That's a side-issue, though: one's appetite is thoroughly whetted by the references to "extremist rhetoric" (that e-word again), and her "close association" with sinister figures--including antisemitic ones. Reading on with anticipation, this is what we get.

Not buying the exhortation to be "proud" of her son’s death, Sheehan has involved herself in "shrill, anti-Bush and anti-American activism." Note the gender codeword "shrill," invariably applied to women who insist on speaking out in protest. She presently "spouts extremist rhetoric alongside many of the Hate America Left's most potent bomb-throwers." "Bomb-throwers?" Surely Johnson is being figurative. Most likely in this case it's a calculated use of connotative language, suggestively linking anti-war activists to terrorism, although the expression occasionally refers to the very type of over-the-top writing that Johnson himself is eagerly deploying.

Sheehan, Johnson assures us, manifests nothing less than a "hatred of President George W. Bush." How is that "hatred" expressed? Well, she had the temerity to suggest that Bush stole the election in 2000. Yup, that's about it. Hatred exemplified. Johnson maybe senses that he doesn't have much here, so he hurries on, referring to Sheehan's "antiwar animus." Why can't people simply be opposed to the war? No, they have to have an animus, by which I take it Johnson is not referring to the Roman notion of the rational soul, but rather to "a feeling of ill will arousing active hostility." She's obviously aroused it in him.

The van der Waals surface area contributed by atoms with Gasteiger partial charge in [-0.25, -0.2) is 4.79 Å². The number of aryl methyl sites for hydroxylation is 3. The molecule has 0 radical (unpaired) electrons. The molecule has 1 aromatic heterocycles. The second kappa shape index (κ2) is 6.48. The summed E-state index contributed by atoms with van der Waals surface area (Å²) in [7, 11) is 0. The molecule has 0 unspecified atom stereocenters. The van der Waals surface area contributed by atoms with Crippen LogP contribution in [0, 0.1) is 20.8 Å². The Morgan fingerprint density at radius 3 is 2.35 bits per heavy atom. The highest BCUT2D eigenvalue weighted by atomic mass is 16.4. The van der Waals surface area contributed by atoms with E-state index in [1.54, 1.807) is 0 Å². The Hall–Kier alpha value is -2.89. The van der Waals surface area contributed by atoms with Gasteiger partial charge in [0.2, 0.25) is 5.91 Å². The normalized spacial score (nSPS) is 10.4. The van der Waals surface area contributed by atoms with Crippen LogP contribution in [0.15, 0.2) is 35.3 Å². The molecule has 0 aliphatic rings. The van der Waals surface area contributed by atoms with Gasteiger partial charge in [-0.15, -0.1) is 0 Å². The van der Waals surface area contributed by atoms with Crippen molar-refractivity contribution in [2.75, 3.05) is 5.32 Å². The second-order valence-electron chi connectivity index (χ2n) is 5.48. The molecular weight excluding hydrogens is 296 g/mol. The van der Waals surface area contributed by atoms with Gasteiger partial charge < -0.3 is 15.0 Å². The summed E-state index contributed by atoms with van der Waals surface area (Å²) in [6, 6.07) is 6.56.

Further on we have this: Sheehan "has taken advantage of her status as an aggrieved mother to spread her poisonous brand of far-Left politics." It couldn't be, of course, that losing her son to the Bush war machine might have enhanced her anti-war beliefs just a tad? No, she's cynically putting the death of her own son to use. Leftists don't have feelings; they have agendas. It all comes down to a character issue, as we've seen throughout the right half of the blogosphere over the past few days: since no one can genuinely believe leftist ideas, there's something morally suspect about anyone who utters them. So, later on, we are told that Sheehan uses "her son’s coffin as a political soapbox" (nice metaphoric image, there, Ben). Her grief can’t possibly be genuine: she’s clearly not interested in Casey except as a prop for her own "extremist" views.